4 stars

Writing EXTRACTION – entry 11

so many questions!!

so many questions!!

This is the eleventh in a series of posts about the redrafting process of THE LONG ROAD which will be composed and published as I rewrite the book. The other posts in this series are here.

I know I’m getting close to the end of a piece when I start brainstorming for the next one. Unlike in my personal life, in terms of writing I am a serial monogamist: slavishly devoted to one piece…for a while. I can see them through the end, but as the story wraps itself up I get a wandering eye*. And so it is with The Long Road rewrites (which I’ve tentatively titled Extraction.

I’ve been working steadily on the manuscript. Between a particularly hectic period at work and a particularly hectic period at home I haven’t had much of a chance to blog about the rewrites, but they’ve been going well—lots of bus writing, you know. The draft will definitely need a second pass to clean up characterization and clarify themes, but the draft looks really solid. I’d been shooting for a rewrite which streamlined the previous draft down from a sprawling 150K word novel to a tighter 70K word young adult novel. Parallel storylines were jettisoned, the cast of characters was pared down. I’m entering the last section of the book at the 63K word mark, so I’m right on schedule.

But is it a young adult book? That part I don’t know. YA seems to me a slippery construct, probably in no small part due to the fact that I was a precocious reader who read frankly inappropriate stuff quite early. I’ve read most of the YA books I have as a fully-fledged pushing-thirty adult. I guess what I mean to say is that I set out to rewrite this book as one I would have wanted to read as a young adult (which is what, when you’re 14? 15ish?). But there’s part of me that suspects that if I tried to shop this around as a YA novel it would be deemed too adult. There’s some drugs in it, and not all of them are portrayed in a DARE-ish JUST SAY NO kind of way. Addiction is explored somewhat. There’s sex in it, some of it fairly explicit (though there are plot reasons for that). All the sex is consensual, a lot of it is queer, and all of it is of the positive life-affirming variety, even when it’s not a 1:1 match with love. There’s surprisingly little violence in the book. This seems appropriate to me.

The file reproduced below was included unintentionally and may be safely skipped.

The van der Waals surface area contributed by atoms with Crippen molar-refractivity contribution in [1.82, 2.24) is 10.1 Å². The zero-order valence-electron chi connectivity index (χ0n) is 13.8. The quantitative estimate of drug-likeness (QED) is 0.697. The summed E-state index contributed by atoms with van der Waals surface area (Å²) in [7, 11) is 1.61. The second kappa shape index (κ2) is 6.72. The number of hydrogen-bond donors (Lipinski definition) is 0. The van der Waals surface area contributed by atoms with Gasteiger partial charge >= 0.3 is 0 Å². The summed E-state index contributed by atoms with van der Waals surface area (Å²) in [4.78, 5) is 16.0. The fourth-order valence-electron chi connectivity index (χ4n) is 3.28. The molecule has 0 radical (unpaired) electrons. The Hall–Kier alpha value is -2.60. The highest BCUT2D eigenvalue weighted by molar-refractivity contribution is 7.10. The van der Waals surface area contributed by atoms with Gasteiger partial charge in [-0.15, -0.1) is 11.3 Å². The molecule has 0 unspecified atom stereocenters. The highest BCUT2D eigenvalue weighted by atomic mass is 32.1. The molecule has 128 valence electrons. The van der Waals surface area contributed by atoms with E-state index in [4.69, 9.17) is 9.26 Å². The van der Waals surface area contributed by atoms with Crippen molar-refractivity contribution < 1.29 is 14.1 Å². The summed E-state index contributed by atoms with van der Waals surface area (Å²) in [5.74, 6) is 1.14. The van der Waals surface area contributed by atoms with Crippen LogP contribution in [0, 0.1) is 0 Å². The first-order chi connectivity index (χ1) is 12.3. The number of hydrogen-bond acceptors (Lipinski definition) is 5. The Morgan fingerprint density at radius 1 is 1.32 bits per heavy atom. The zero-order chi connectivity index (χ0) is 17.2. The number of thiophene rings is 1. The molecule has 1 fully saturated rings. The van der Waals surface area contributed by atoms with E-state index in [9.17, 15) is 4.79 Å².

But then I think about The Hunger Games. Those books are all violence, no sex. Some chaste kisses, that’s it, though kids get gutted and torn apart by genetically mutated dogs. Somehow that’s more ok for young minds to read than two women having heartfelt and thoroughly enjoyable sex together? I don’t know. It makes no sense to me. Which is not to knock The Hunger Games at all—I love those books. They are fantastic, and they explore a lot of ideas about PTSD and heroism and propaganda that I think are absolutely appropriate for young adults. But America, with its Puritanical streak, is so much more ok with kids reading vicious ciolence than positive portrayals of sexuality. It just so strange.

Ultimately I’m not sure it matters much one way or another. Hopefully this book will find its audience, and its audience will probably be some adults and some young adults. I think it will probably get out there through a small press, likely not one with a particular focus on YA lit, so this is probably all a moot point. But it’s food for thought.

*I’ll expand on this in another post soon. YOU GUYS I’M VERY EXCITED ABOUT THIS ONE.